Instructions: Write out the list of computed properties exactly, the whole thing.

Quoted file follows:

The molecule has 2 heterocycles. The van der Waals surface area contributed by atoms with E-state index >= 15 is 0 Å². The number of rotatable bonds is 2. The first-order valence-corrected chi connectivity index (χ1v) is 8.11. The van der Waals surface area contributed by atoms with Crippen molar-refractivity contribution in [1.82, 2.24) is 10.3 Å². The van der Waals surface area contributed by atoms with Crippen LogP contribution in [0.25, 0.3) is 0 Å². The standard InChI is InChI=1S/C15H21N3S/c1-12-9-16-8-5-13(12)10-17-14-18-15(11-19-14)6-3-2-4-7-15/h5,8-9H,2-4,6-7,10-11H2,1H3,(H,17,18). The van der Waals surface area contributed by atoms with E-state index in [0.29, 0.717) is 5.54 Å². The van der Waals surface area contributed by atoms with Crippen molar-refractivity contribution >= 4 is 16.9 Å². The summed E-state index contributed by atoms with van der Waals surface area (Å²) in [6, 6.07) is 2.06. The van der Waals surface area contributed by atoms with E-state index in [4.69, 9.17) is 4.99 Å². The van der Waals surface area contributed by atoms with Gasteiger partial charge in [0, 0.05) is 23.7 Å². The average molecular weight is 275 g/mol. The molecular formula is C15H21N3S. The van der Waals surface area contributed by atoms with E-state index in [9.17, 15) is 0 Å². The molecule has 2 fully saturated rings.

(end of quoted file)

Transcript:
The molecule has 2 heterocycles. The van der Waals surface area contributed by atoms with E-state index >= 15 is 0 Å². The number of rotatable bonds is 2. The first-order valence-corrected chi connectivity index (χ1v) is 8.11. The van der Waals surface area contributed by atoms with Crippen molar-refractivity contribution in [1.82, 2.24) is 10.3 Å². The van der Waals surface area contributed by atoms with Crippen LogP contribution in [0.25, 0.3) is 0 Å². The standard InChI is InChI=1S/C15H21N3S/c1-12-9-16-8-5-13(12)10-17-14-18-15(11-19-14)6-3-2-4-7-15/h5,8-9H,2-4,6-7,10-11H2,1H3,(H,17,18). The van der Waals surface area contributed by atoms with E-state index in [0.29, 0.717) is 5.54 Å². The van der Waals surface area contributed by atoms with Crippen molar-refractivity contribution >= 4 is 16.9 Å². The summed E-state index contributed by atoms with van der Waals surface area (Å²) in [6, 6.07) is 2.06. The van der Waals surface area contributed by atoms with E-state index in [4.69, 9.17) is 4.99 Å². The van der Waals surface area contributed by atoms with Gasteiger partial charge in [0, 0.05) is 23.7 Å². The average molecular weight is 275 g/mol. The molecular formula is C15H21N3S. The van der Waals surface area contributed by atoms with E-state index in [9.17, 15) is 0 Å². The molecule has 2 fully saturated rings.